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Edith Windsor files Supreme Court brief arguing DOMA Section 3 is unconstitutional

Edith Windsor, the original plaintiff in the DOMA challenge U.S. v. Windsor, files a brief with the Supreme Court arguing that DOMA’s Section 3 is unconstitutional.  In the brief, Windsor’s lawyers argue that “DOMA’s discriminatory treatment of married gay couples violates Ms. Windsor’s right to the equal protections of the laws as guaranteed by the Fifth Amendment.”

Arguing in support of a heightened scrutiny of judicial review for laws pertaining to gays and lesbians, Windsor’s lawyers write, “The fact that gay couples are the only legally married couples in the entire nation who cannot benefit from the wide range of federal benefits provided to all other legally married couples is itself powerful evidence of gay people’s ongoing political vulnerability.”

In the brief, Windsor and her attorneys argue that, while DOMA should be considered (and invalidated) using heightened scrutiny, it also fails the more deferential rational basis test.  The law, they write, is “not rationally related to any legitimate federal interest in procreation,” “not rationally related to any … interest in uniformity or conserving federal resources,” and “fails to further any legitimate federal interest in dual sovereignty, tradition, or caution.”  The brief also addresses the specific tax-related facts of Windsor’s challenge, arguing that “even if the federal government has a legitimate interest in encouraging responsible procreation by straight couples, it would be irrational to think that denying gay couples the benefits of the estate tax deduction would do anything to further that interest.”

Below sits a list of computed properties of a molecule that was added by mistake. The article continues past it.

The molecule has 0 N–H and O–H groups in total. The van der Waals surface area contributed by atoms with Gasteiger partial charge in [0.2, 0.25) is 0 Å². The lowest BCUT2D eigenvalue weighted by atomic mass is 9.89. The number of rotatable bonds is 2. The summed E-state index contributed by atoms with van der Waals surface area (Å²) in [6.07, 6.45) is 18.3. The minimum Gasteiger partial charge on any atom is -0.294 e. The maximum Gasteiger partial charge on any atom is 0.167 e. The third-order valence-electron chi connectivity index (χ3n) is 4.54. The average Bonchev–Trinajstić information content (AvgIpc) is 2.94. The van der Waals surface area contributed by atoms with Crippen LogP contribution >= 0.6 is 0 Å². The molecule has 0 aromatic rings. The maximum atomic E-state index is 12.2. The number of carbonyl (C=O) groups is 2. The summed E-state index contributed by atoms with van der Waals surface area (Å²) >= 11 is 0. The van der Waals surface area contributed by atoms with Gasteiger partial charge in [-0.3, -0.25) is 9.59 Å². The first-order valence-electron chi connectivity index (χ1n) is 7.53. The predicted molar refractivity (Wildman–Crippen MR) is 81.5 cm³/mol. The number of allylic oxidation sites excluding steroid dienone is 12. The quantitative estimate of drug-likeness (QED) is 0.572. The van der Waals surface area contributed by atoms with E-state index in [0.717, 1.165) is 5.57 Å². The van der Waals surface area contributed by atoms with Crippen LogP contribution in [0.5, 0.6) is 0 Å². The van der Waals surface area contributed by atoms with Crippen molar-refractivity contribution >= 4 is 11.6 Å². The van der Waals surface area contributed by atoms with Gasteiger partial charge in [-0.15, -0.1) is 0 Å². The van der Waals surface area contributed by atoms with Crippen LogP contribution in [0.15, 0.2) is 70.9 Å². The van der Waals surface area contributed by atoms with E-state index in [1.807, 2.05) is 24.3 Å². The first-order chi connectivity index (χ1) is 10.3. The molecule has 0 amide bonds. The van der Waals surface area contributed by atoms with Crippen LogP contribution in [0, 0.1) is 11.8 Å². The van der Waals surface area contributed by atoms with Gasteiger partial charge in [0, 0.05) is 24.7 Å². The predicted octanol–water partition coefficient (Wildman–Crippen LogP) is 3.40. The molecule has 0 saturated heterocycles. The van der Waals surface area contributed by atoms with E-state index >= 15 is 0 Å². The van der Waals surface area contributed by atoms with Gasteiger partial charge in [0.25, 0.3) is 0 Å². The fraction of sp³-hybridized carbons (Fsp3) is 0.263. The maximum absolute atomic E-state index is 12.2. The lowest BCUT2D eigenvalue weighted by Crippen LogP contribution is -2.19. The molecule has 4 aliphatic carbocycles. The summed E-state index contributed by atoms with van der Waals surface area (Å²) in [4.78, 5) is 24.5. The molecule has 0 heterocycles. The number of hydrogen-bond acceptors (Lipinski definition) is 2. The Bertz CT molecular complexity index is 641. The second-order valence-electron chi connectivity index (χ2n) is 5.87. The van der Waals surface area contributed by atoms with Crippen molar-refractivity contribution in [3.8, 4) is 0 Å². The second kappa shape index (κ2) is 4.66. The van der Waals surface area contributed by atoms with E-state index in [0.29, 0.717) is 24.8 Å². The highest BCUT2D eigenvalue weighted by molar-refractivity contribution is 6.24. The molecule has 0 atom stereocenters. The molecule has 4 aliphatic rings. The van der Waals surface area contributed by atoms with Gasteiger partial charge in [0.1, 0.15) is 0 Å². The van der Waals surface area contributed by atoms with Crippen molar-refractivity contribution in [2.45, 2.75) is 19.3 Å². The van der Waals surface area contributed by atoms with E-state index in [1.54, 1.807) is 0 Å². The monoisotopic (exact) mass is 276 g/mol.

Windsor’s lawyers also make the intriguing case in their brief that DOMA exempts same-sex married couples from certain ethical restrictions by which opposite-sex couples must abide:

“At the same time, DOMA exempts married gay couples from federal restrictions and duties, such as the financial disclosure requirements that apply to the spouses of federal officials…. DOMA also prevents the federal government from enforcing laws against third parties where those laws depend on marital status. For example, it is a federal crime to retaliate against a federal law enforcement official by threatening or injuring his or her spouse…. Under DOMA, however, the federal government cannot use this law to prosecute the murderer of a gay FBI agent’s spouse.”

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